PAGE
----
Inside the Pandemic: African Perspectives on the AIDS Crisis. (Review Essays)

By Bernstein, Alyssa | Harvard International Review, Summer 2002 | Go to article overview

Inside the Pandemic: African Perspectives on the AIDS Crisis. (Review Essays)


Bernstein, Alyssa, Harvard International Review


HIV/AIDS has become "the most devastating disease humankind has ever faced," according to the Joint United Nations Programme on HIV/AIDS (UNAIDS). Since the epidemic began 21 years ago, over 60 million people worldwide have contracted the virus. At the end of 2001, approximately 40 million people were living with HIV, 28.1 million of these in sub-Saharan Africa alone. HIV/AIDS is now the leading cause of death in the region and has drastically reduced life expectancy. In Botswana, one of the wealthiest countries of southern Africa, life expectancy at birth has plunged to 50 years, a drop of over 10 years since 1990. South African life expectancy is now 48 years and Zimbabwe's is 37 years. Can this epidemic be conquered? And why have past efforts failed? AIDS and Development in Africa: A Social Science Perspective, edited by Kempe R. Hope, addresses these questions.

Throughout sub-Saharan Africa people are dying of AIDS in their productive years. Besides causing untold human misery, the pandemic is limiting economic growth and eroding social and political structures, depriving children of parents, schools of teachers, and governments of personnel. This deterioration will have global consequences. The health and prosperity of the world's privileged cannot be insulated from the public health problems of poor countries. This point, made by Lincoln Chen in a 1987 Daedalus article, has more recently been reiterated by a January 2000 US National Intelligence Council report reviewed in the summer 2001 issue of this magazine (Jonathan B. Tucker "Contagious Fears: Infectious Disease and National Security"), as well as by the World Health Organization's Commission on Macroeconomics and Health (WHO-CMH) in its December 2001 report.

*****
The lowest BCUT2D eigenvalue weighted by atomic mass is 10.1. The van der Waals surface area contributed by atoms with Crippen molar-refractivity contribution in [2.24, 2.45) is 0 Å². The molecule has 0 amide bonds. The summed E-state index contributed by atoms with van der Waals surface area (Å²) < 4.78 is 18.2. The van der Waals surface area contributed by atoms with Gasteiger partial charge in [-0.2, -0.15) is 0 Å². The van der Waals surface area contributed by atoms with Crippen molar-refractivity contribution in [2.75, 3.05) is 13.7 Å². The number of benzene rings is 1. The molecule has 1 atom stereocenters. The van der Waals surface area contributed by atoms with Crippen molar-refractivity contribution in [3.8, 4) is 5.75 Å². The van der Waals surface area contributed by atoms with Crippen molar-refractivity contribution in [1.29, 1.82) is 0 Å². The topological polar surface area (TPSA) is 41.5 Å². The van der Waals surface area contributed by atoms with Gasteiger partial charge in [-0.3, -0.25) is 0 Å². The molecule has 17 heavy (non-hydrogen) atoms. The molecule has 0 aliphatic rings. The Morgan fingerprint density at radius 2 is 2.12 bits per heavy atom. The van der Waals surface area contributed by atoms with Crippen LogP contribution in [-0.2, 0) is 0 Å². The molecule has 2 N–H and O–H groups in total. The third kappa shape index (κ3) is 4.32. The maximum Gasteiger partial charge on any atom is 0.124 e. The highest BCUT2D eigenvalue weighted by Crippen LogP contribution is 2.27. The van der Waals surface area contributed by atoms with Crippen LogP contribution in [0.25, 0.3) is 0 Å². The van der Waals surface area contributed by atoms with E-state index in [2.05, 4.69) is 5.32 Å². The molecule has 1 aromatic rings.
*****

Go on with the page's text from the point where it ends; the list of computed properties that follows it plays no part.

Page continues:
The WHO-CMH report proposes a new strategy for investing in healthcare for economic development and suggests a number of principles to guide the recently established Global Fund to Fight AIDS, Tuberculosis and Malaria, It calls for dramatic improvements both in treatment of people who have the virus and in programs for preventing transmission. Better prevention without better treatment would leave millions of HIV-infected adults and children without the alleviation of their suffering and prolongation of their lives made possible by modern medicine, and unless prevention efforts improve, the pandemic will continue to worsen. The report calls for increased funding for expanding existing prevention programs.

Most sub-Saharan African countries have clearly had inadequate prevention efforts, as demonstrated by the rapid spread of HIV/AIDS. This is because programs are small-scale and severely underfunded due to poverty, foreign debt, and insufficient foreign aid. But simply expanding existing programs without redesigning them would not solve the prevention problem. While increased funding is necessary, how the money is used will determine whether prevention efforts succeed or fail.

AIDS and Development in Africa is a collection of 18 papers by social scientists at universities in eight southern African countries that were written originally for a South African conference on AIDS in Africa and later revised. Although the conference took place in 1996, many of the papers cite sources published in later years. The social and economic structures and cultural practices they discuss have changed little since the papers were written. Whether and how they have changed, and why, are questions to be answered by further social scientific research on the AIDS epidemic in Africa. Until 1996, most HIV/AIDS research had been done in industrialized nations and focused on them; few reports by African physicians and researchers had been published in major scientific journals, according to Paul Farmers Women, Poverty and AIDS. Today this situation is largely unchanged. AIDS and Development in Africa is important for this reason, as well as because it shows that unless policymakers and program designers de velop an improved understanding of the circumstances in which their policies and programs will be implemented, their efforts to contain the HIV/AIDS pandemic will fail. …

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